In 1979, I published a book on the midlife search for self that had in it a chapter titled, “What Am I Going to Do With the Rest of My Life?” Then, I was writing about women who at forty found themselves facing a frighteningly empty future. As one woman put it: “Pretty much the whole of adult life was supposed to be around helping your husband and raising the children. I mean, I never thought about what happens to the rest of life. He doesn’t need your help any more and the children are raised. Now what?”
Much has changed in the intervening decades. Then, most forty-year-old women had devoted themselves to being wife and mother, only to awaken to the realization that they no longer knew who they were beyond the confines of those roles. Now, the same women have most likely been in the labor force for years and, as a result, have some broader, less elusive sense of self. Now, instead of bearing her first child at nineteen or twenty, a woman is likely to be twenty-six, and for a significant subsection of the population, much older, maybe even forty.
In mid-twentieth century, when American life expectancy hovered around sixty-five, questions about the “rest of life” presumed something like twenty more years, and it was mainly women who asked the question. Men knew what the rest of their lives would bring. If they were lucky enough to live that long, they’d work until retirement, then die shortly thereafter. Now, depending on race and class, a man who reaches the age of sixty-five might expect to live into his early eighties, a woman even later.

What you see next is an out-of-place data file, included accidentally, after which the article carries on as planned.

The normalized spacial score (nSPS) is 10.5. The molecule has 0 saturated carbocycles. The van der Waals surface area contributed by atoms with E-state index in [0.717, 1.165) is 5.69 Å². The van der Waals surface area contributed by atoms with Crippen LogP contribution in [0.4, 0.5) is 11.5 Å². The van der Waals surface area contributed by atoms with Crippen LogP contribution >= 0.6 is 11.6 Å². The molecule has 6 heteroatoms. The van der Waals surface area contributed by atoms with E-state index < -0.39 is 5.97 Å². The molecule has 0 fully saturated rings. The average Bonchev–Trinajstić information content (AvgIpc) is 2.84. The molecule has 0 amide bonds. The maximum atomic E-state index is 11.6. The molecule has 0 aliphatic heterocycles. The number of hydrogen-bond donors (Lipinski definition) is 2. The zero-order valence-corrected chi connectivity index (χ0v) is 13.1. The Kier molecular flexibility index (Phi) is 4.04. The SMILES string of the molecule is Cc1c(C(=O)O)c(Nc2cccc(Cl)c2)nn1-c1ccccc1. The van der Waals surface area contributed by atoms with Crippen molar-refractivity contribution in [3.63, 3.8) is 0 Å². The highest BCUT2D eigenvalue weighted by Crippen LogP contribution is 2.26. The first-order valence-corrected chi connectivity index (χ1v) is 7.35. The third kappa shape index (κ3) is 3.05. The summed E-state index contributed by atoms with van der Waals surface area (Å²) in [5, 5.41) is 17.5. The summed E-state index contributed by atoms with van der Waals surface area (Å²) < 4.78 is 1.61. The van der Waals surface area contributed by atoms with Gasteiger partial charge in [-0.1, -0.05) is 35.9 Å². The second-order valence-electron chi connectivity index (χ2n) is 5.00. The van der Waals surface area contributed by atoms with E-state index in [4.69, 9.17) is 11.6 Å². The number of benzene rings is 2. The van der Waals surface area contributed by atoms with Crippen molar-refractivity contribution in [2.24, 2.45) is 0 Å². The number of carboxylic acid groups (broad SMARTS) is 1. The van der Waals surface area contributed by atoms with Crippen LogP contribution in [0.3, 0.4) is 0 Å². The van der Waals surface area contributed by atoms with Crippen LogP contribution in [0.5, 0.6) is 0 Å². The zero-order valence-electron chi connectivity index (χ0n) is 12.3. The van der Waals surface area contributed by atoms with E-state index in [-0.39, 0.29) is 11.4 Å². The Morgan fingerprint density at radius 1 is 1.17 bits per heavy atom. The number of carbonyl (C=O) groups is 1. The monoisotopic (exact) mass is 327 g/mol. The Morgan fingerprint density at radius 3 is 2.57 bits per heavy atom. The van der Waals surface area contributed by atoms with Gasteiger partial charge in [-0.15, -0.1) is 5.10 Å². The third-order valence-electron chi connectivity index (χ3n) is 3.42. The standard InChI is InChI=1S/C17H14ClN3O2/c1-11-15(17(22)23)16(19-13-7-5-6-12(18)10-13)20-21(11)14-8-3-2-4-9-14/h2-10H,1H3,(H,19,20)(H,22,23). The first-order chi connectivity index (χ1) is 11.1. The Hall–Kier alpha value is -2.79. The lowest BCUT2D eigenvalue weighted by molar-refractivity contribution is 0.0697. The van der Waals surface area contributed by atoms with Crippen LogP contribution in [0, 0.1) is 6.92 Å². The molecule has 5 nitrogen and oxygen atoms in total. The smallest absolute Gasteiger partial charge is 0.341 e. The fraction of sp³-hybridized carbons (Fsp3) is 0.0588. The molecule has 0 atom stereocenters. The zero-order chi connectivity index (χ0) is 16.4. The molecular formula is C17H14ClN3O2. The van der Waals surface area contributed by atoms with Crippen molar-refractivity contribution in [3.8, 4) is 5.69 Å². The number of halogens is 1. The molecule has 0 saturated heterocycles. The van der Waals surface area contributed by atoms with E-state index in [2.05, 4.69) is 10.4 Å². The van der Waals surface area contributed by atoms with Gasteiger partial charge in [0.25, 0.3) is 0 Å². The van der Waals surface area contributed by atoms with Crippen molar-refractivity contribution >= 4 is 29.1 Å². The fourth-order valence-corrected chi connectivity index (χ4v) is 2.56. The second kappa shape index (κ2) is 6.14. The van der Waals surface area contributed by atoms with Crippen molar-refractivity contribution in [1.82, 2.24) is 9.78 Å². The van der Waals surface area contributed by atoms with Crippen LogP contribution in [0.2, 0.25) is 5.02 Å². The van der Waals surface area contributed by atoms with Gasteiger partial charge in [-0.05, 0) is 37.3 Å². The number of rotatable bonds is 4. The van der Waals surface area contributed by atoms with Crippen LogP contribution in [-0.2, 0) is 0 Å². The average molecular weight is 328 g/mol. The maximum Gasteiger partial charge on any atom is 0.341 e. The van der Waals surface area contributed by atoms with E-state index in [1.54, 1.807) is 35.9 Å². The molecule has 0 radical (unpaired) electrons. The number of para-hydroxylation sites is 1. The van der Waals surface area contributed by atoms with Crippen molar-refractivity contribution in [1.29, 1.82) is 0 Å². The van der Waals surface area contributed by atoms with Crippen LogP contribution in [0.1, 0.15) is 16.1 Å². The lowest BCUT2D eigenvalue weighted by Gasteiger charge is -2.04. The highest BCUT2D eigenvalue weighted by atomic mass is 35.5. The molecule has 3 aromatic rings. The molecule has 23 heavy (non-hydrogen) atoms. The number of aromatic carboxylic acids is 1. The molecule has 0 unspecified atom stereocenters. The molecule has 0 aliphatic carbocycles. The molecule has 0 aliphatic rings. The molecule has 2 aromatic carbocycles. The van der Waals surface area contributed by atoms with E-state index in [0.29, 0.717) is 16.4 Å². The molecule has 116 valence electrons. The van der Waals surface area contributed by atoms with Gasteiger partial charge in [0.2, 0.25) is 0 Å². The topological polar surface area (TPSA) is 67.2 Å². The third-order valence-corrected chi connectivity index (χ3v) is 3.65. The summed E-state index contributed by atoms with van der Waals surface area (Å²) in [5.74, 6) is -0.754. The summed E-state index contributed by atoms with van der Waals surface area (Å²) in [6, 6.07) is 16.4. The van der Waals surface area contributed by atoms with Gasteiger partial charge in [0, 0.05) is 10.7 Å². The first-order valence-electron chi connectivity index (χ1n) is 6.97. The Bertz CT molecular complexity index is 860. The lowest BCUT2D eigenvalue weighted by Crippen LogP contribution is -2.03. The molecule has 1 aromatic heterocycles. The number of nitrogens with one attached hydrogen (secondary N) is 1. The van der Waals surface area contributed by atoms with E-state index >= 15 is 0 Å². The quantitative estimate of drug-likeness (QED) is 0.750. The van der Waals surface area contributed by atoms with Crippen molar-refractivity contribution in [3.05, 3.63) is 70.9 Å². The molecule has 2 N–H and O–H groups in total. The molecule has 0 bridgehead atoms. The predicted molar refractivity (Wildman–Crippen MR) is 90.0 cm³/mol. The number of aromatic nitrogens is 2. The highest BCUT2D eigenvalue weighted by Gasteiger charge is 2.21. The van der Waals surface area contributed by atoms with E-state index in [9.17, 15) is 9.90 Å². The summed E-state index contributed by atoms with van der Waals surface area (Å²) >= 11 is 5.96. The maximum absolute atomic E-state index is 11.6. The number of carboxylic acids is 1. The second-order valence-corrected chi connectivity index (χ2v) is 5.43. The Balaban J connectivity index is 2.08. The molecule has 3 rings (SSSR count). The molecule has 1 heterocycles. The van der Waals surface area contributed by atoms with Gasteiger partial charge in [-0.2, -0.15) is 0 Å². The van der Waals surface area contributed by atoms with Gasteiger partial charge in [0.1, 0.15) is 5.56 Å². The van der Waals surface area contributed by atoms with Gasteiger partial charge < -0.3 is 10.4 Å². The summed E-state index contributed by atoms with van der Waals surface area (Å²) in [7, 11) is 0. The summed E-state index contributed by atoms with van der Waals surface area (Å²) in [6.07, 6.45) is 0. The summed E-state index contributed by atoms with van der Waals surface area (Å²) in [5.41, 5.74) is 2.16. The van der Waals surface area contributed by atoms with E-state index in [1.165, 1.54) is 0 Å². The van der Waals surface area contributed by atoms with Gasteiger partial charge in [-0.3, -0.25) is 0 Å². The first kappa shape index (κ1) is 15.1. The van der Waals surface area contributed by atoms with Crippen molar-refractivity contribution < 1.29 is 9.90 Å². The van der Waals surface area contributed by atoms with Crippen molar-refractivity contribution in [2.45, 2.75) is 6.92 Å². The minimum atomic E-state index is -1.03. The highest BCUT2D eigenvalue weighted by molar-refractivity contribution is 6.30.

In fact, people over eighty-five represent the fastest growing segment of our population. As we live longer, healthier lives, the question, “Now what?” comes later, for some at sixty, for others not until seventy or more. No matter how delayed, the question will arise with the same inevitability that death itself arrives on our doorstep. Only it isn’t just women who ask the question, it is men as well—men whose sense of identity is threatened as they contemplate years without connection to those institutions and activities that structured their daily lives and gave it meaning.
It makes no difference what our station is, whether high or low, we will all stand at the abyss as, just by living so long, we are forced to look into a future we cannot know and confront the combination of hope and fear that accompanies that reality. “I wouldn’t know what else to do,” said Mike Wallace, the renowned television journalist, when, at eighty-eight, he was asked when he might leave the show at which he’d worked since 1968. When, a short time later, he suddenly announced his retirement without explanation, his former producer, Don Hewitt, speaking partly from his own experience, explained, “You get to a certain age . . . and you’re not as gung-ho as you thought you were going to be. But you hang onto who you were [emphasis added] because you don’t kno...
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